Jazz Is Now! is the Museum’s educational and interactive Fellowship headed by NJMH Artistic Director Jon Batiste. Fellows are world class artists who present original compositions, curate series and direct and headline Museum performances. This initiative is made possible through a generous grant from the New York Community Trust Van Lier Fellowship program.
Cleo Reed is a sound composer, performer, and multi-disciplinary artist based in Brooklyn, NY. Recently, they developed software instruments for Jon Batiste’s “American Symphony” at Carnegie Hall. Their debut album project, “Root Cause,” is out now and has received support from Bandcamp, Vinyl Me Please, Pitchfork, and OkayPlayer, amongst others. In addition to the release, Cleo presented “Root Cause” as a self-directed performance art piece titled “Black American Circus” as a part of BRIC’s Artist-In-Residence program.
Cleo is also a recipient of the 2022 NYC Women’s Fund for Media Music and Theatre, and a 2022 Art Omi Fellow. Cleo is an alumni of Harlem School of The Arts and a recent graduate of Berklee College of Music. At 19, Cleo Reed named themselves after Cleophus, their great-grandmother and a fellow Aquarius. Whether underground or academic, experimental or popular, they express musicianship guided by their radiance, femininity, and cyclical traumas.
Gengis Don graduated at the top of the class from the School of Hip Hop. As a drummer, producer, songwriter, & engineer, Gengis combines his deep knowledge of Hip Hop and his study of jazz/improvisational music to create the music of Gengis Don & The Empire.
Described as the love child of Jazz & Boom Bap, Gengis Don has a sound that represents today’s social climate, while staying true to his roots in groove and Hip Hop. A Brooklyn native, Gengis grew up listening to New York artists like 50 Cent, Ja Rule, Ashanti, Notorious B.I.G., Fat Joe, Nas, and Jay Z. Those influences are evident in his gritty, unapologetically dirty, sound on drums.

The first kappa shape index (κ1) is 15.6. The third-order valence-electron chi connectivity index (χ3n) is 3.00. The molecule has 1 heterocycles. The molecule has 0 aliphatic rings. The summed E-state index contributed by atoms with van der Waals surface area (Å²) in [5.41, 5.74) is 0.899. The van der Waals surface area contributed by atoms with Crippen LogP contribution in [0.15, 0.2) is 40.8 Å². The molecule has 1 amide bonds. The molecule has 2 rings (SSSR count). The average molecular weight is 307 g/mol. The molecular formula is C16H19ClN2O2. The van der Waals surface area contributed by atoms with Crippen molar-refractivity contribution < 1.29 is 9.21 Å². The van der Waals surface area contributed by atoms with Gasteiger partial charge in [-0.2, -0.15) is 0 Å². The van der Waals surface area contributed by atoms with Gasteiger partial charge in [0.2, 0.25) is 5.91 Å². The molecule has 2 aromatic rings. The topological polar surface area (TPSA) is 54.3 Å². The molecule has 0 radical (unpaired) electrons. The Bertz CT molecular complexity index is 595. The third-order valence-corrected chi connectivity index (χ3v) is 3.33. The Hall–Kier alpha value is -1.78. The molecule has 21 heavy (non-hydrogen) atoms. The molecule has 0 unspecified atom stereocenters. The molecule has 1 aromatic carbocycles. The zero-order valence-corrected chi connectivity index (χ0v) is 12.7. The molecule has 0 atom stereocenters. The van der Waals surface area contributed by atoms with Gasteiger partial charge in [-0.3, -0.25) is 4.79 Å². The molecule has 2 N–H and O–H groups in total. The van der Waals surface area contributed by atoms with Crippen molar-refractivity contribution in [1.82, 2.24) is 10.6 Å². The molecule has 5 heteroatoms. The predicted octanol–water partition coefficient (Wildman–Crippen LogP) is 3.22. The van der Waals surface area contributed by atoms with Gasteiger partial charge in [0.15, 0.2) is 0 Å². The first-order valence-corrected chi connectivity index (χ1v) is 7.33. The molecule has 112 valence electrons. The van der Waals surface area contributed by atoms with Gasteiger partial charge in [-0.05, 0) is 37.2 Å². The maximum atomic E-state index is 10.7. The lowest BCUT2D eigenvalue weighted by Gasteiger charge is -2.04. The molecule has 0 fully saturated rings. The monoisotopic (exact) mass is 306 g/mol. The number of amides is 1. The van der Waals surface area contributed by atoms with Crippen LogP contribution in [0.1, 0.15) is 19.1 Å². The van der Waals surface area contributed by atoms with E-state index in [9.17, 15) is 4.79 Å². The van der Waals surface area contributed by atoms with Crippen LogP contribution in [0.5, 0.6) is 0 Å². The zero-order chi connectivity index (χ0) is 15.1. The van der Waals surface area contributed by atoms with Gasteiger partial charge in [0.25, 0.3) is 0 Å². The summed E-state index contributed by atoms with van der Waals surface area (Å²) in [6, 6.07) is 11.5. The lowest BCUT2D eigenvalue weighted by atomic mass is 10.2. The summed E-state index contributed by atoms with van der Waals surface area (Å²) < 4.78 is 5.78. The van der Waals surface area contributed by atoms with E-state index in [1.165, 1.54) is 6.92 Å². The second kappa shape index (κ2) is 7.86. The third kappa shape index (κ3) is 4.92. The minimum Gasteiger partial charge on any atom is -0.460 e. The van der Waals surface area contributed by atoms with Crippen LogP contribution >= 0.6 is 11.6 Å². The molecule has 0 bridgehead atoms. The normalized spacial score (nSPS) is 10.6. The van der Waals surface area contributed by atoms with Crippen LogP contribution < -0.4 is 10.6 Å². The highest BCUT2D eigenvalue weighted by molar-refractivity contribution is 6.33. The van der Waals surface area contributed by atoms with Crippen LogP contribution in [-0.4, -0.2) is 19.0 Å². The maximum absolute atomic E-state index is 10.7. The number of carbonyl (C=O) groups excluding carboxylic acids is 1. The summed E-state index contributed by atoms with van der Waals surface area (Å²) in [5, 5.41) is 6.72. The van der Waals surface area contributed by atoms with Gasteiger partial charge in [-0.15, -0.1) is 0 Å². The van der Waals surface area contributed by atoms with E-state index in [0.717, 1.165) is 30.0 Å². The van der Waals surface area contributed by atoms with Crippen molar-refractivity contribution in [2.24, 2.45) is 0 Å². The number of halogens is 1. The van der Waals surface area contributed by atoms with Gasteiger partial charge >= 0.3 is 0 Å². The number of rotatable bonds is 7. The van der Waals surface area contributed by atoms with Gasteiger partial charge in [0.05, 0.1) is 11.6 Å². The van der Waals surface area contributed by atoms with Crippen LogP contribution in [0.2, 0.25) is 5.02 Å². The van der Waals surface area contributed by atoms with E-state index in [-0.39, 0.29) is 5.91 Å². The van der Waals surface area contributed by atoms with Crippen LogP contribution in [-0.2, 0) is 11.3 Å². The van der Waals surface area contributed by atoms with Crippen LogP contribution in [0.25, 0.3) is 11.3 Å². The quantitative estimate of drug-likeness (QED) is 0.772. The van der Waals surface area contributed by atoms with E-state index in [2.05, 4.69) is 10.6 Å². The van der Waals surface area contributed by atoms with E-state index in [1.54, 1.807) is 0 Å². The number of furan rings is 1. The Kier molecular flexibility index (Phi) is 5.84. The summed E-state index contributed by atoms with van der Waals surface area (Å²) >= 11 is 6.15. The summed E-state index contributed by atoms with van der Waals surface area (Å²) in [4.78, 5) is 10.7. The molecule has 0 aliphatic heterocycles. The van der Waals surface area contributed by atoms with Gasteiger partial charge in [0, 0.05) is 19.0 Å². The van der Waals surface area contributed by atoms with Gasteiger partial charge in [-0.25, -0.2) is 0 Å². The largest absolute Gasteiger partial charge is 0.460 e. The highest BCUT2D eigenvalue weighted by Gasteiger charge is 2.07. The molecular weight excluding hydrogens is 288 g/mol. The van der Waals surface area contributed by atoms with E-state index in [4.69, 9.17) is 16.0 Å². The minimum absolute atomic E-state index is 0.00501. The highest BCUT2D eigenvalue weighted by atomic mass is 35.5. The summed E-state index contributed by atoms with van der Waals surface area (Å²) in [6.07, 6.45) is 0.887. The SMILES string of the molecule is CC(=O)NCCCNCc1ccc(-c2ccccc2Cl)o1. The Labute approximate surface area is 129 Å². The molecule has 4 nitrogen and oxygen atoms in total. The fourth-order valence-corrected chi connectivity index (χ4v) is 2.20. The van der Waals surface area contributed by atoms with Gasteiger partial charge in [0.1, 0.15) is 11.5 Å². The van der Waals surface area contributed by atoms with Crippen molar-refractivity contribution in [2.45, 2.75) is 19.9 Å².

At just 27 years of age, Gengis has worked with some of the world’s best artists, drumming and producing for: Solange, Bilal, ASAP Ferg, Standing on the Corner, Klein, keiyaA, Melanie Charles, Anna Wise, Georgia Anne Muldrow, Marquis Hill, Christopher McBride, Alina Engibaryan, Portugal The Man, Pink Siifu, Jon Bap, and many more.
Bassist and bandleader Endea Owens brings joy, mastery and celebration to all her projects, from her role as house bassist in Stay Human with Jon Batiste on “The Late Show with Steven Colbert” to her own signature project, The Community Cookout. Lincoln Center’s Emerging Artist of 2019 and Detroit native, Owens is a vibrant up-and-coming bassist. She has been mentored by the likes of Marcus Belgrave, Rodney Whitaker and Ron Carter. She has toured and performed with Jennifer Holliday, Rhonda and Diana Ross, Jazzmeia Horn, Dee Dee Bridgewater, Steve Turre, and Lea DeLaria from the Netflix Original Series “Orange is the New Black.”
A steadfast improviser on the vibraphone, Joel Ross saturates live sets with a lyrical intuition equally grounded in melody and phrasing. He plays the moment. Rather than impose energies on the music, he allows moods to set, linger and transform. Playing thoroughly in the broad, resonating tradition of Black music, Ross draws inspiration for his layered expression from vital, intersecting scenes of his native Chicago. Imbibing nuanced traditions from improvised music hubs to the church, he embraced a range of gestural possibilities he’d begun refining in New York. Now based in Brooklyn, he regularly performs across the country and around the world.